What distinguishes the Line 6 HX Stomp from the HX Effects pedals is its range of effects.
As it turns out, quite a bit; however, we will make an effort to simplify this comparison and provide you with the meta-narrative of each pedal. In a nutshell, the HX Stomp is a comprehensive digital guitar rig processor that comes equipped with effects, amps, cabinets, and even mic models. On the other hand, the HX Effects is solely devoted to providing effects with a greater number of footswitches and a higher level of control. It does not include any amp models, cabs, or IRs. We would probably still advise going with the HX Stomp rather than the HX Effects despite the fact that they are both the same price and have approximately the same number of effects. Both of these processors are excellent in their own right, but we believe that HX Effects could benefit from at least a slight reduction in price.
Comparison of the Line 6 HX Stomp and the HX Effects
In this part of the article, we’ve included a straightforward comparison table that provides a streamlined and fundamental rundown of the features and specifications offered by each option. To view that information, use the buttons to compare the items. Following this table is an expanded chart as well as some audio demonstrations. Take note that the price of both of these units is precisely the same unless there have been some significant developments since this page was originally written.
Comparison in Extensive Detail
You can see that the number of effects included in each pedal is roughly equivalent, so it’s not as if the HX Effects is more specialized with effects than the HX Stomp. Rather, the amount of effects included in each pedal is roughly equivalent.
There are a lot more footswitches on the HX Effects, which means that you have more opportunities to bank and recall sounds, but this also drives up the price of the pedal. The HX Stomp has fewer footswitches than the HX Effects does, which is why the HX Effects costs the same as the HX Stomp. Therefore, it is likely that you have reduced costs by getting rid of amp models and certain sound banks, but you have likely made up for those losses by adding additional footswitches.
|Pedal Type||Multi-effects and amp modeling||Multi-effects|
|Presets||126 user presets||128 (32 banks x 4 presets)|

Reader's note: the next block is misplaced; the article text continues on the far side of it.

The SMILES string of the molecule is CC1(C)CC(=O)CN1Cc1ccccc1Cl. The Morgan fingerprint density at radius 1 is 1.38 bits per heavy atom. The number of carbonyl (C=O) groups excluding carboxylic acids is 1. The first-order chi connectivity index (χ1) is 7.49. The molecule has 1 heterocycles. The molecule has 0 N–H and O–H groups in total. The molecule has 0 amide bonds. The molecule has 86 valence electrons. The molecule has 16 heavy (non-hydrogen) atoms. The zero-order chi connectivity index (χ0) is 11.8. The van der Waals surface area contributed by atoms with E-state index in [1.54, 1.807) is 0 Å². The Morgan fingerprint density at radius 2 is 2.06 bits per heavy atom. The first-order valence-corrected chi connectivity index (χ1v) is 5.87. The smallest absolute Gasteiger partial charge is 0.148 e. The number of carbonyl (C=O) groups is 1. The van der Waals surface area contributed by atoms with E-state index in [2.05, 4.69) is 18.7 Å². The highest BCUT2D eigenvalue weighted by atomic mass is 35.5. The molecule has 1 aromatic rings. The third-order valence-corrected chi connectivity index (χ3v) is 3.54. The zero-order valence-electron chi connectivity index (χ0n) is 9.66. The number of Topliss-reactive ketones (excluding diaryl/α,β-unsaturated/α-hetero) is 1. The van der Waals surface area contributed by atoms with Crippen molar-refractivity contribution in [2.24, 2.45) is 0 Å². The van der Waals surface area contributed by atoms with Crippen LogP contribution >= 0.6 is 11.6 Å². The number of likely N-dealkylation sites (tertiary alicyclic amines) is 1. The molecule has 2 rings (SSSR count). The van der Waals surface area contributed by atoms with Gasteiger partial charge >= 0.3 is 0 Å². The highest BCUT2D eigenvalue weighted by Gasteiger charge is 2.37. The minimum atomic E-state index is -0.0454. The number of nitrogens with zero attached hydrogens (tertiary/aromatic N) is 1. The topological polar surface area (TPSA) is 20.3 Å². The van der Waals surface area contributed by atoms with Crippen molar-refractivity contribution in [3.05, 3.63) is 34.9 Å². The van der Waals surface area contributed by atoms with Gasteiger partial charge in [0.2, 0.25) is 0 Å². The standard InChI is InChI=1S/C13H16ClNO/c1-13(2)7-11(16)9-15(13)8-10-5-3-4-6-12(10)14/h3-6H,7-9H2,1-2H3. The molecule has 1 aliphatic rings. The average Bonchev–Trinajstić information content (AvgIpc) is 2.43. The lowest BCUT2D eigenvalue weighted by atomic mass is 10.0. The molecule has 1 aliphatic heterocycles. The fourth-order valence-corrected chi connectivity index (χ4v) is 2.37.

|Number of effects||200+||200+, Up to 9 simultaneous FX|
|Effects types||150 Helix, 77 Legacy||Overdrive, Distortion, Fuzz, Tremolo, Flanger, Chorus, Vibrato, Rotary, Phaser, Delay, Reverb, Modulator, Filter/Wah, Harmonizer|
|Amp modeling||80+ amps, 40+ cabinets||No|
|Inputs||2 x 1/4″ (L/mono,R), 2 x 1/4″ (L/R, aux in)||2 x 1/4″ (L/Mono, R), 2 x 1/4″ TRS (stereo return)|
|Outputs||2 x 1/4″ (L/mono,R), 1 x 1/4″ (stereo send)||2 x 1/4″ (L/Mono, R), 2 x 1/4″ TRS (stereo send)|
|MIDI||In, Out/Thru||In, Out/Thru|
If you’re having trouble choosing between these two options, some important questions to ask yourself include the following:
- How significant is the importance of modeling amps and cabs?
- Do you think I’m only interested in post-production effects processing?
- Should I get the additional footswitches and control, or do I even want them?
The manner in which you respond to these questions will have a significant impact on the type of pedal that will work best for you.
Which of the Summaries and the Conclusions Should You Choose?
We would argue that the HX Stomp offers a better value overall and is going to be more appealing to a wider variety of people as a result. On the other hand, if you really don’t care about the amp modeling features and you’d rather have more footswitches for more control, the HX Effects would be a better option for you.
Yes, we would like to see a $50 to $100 price reduction on the HX Effects, but the footswitches themselves are quite expensive. We’re going to go ahead and say that both of these pedals are of high quality, but depending on your preferences, one of them might be a better choice for you than the other.